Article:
A surgeon at the Muzaffarnagar civil hospital, who did not wish to be identified, said violence had spread to nearby villages in districts like Baghpat and Shamli.
“Violence in villages is not known. This is the first time. We have received 68 injured so far and some have been referred to government hospital in Meerut equipped with better medical facilities,” the surgeon said. “Most of the people coming to the hospital have either have bullet wounds or wounds made by sharp-edged weapons.”
As a consequence of the violent attacks, daily wage labourers, both Hindu and Muslim, have fled. Business associations in Muzaffarnagar are concerned that they may never return.
“Most of the labourers are Hindus or Muslims. There was never any differentiation on the basis of religion,” said Pankaj Aggarwal, chairman of the local paper mills association.

Electoral politics

Most residents are blaming political parties and the state administration for allowing the violence to escalate to such a scale.
“This is a very unfortunate incident which looks like it was sponsored by the ruling Samajwadi Party and Bharatiya Janata Party. BJP can do well in the Lok Sabha election only by polarizing the people. The SP government wants to appease the people of a particular community (Muslims) for vote-bank politics,” said Dinesh Kumar, a retired principal of SD Degree College, the biggest in Muzaffarnagar.
Mulayam Singh wants to be Prime Minister and believes this to be shortest way to success,” said Dinesh Kumar, referring to the president of the Samajwadi Party.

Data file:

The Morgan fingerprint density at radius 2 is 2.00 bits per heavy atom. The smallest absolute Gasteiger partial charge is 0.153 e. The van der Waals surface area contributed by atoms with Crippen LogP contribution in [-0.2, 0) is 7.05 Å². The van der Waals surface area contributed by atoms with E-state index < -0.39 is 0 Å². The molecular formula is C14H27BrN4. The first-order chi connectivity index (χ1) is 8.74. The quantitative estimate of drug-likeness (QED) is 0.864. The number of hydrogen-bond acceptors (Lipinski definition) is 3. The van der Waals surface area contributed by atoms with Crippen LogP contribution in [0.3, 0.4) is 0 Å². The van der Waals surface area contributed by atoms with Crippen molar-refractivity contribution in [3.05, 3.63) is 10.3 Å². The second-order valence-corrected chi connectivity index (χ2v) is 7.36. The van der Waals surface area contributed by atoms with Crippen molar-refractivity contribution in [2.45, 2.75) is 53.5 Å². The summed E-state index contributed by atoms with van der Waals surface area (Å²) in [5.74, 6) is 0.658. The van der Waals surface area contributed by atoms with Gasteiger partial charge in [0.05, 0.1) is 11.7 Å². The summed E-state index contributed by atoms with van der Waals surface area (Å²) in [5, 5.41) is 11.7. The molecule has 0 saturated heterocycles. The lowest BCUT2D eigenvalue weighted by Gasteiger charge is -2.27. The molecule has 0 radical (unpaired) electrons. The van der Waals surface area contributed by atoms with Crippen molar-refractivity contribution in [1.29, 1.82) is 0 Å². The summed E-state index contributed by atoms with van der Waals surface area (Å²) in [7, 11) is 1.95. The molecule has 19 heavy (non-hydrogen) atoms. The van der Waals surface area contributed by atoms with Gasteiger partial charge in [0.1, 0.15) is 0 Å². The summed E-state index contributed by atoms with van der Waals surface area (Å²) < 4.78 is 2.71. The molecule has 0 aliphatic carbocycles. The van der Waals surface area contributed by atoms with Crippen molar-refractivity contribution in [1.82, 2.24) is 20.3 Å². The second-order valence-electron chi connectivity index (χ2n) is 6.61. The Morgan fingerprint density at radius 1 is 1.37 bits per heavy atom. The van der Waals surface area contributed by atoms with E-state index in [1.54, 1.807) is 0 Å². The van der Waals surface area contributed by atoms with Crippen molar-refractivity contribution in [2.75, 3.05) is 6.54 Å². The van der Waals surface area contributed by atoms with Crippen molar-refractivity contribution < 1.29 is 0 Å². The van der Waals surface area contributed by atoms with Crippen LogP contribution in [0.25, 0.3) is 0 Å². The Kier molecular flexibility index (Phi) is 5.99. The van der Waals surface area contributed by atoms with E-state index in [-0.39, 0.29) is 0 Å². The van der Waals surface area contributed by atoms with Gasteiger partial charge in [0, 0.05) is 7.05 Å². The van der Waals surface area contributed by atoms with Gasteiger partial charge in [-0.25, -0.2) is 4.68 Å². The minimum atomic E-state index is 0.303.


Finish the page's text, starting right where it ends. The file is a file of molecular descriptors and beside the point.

The riots that started on 7 September and went on unchecked for nearly three days have brought back memories of the Hindu-Muslim clashes that erupted in the summer of 1987 in Meerut. Around 350 people died in those clashes, according to a report by the People’s Union of Civil Liberties (PUCL).
Some see a pattern underlying the revival in communal violence. The genesis, say analysts, was the overt attempts by both the Congress and the SP to woo the crucial Muslim vote in the state. Sensing a vacuum, fringe Muslim and Hindu groups sought to stoke communal sentiments, Mint reported on 4 December, 2012.
This trend in polarization got a fillip after the Vishwa Hindu Parishad (VHP) attempted to revive the demand for building a temple at the disputed site where the Babri Masjid stood before it was demolished in 1992, Mint reported on 25 August. Hindu nationalists say the site is Ram Janmabhoomi—the birthplace of the warrior-god Ram.
This calibrated polarization is now giving way to large-scale communal clashes.
“The poisoning (of relations) between the two communities that took place during the Ram Janambhoomi agitation is the real cause of this violence. What was the need for VHP leader Ashok Singhal to meet Mulayam Singh Yadav,” said Zahoor Siddiqui, a retired historian from Delhi University who now lives in Bhagpat district, which has also seen a face-off between Hindus and Mulsims.
“The communal clashes in the rural areas are significant because they had never happened in the past. Riots are known to take place in cities and not villages. People have changed,” said Siddiqui, who runs a school for underprivileged children.
Residents of the Muzaffarnagar say the violence is likely to benefit both the ruling Samajwadi Party and the BJP and limit the influence of the Congress party in the entire western Uttar Pradesh region.
The violence erupted after a girl belonging to the dominant Jat community was subjected to street harassment by some young Muslims in Kawal village. The incident led to clashes between Jats and Muslims in the village in which three people died.
“I believe it was premeditated. The SP and BJP have strategically used people to polarise the situation in their favour. We expect more such incidents before the elections because politicians of both the parties will make use of these incidents for election campaigning,” said Ram Kumar Gautam, retired biology teacher in Shri Arvind Inter College.
Anuja contributed to the story.
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First Published: Thu, Sep 12 2013. 07 55 AM IST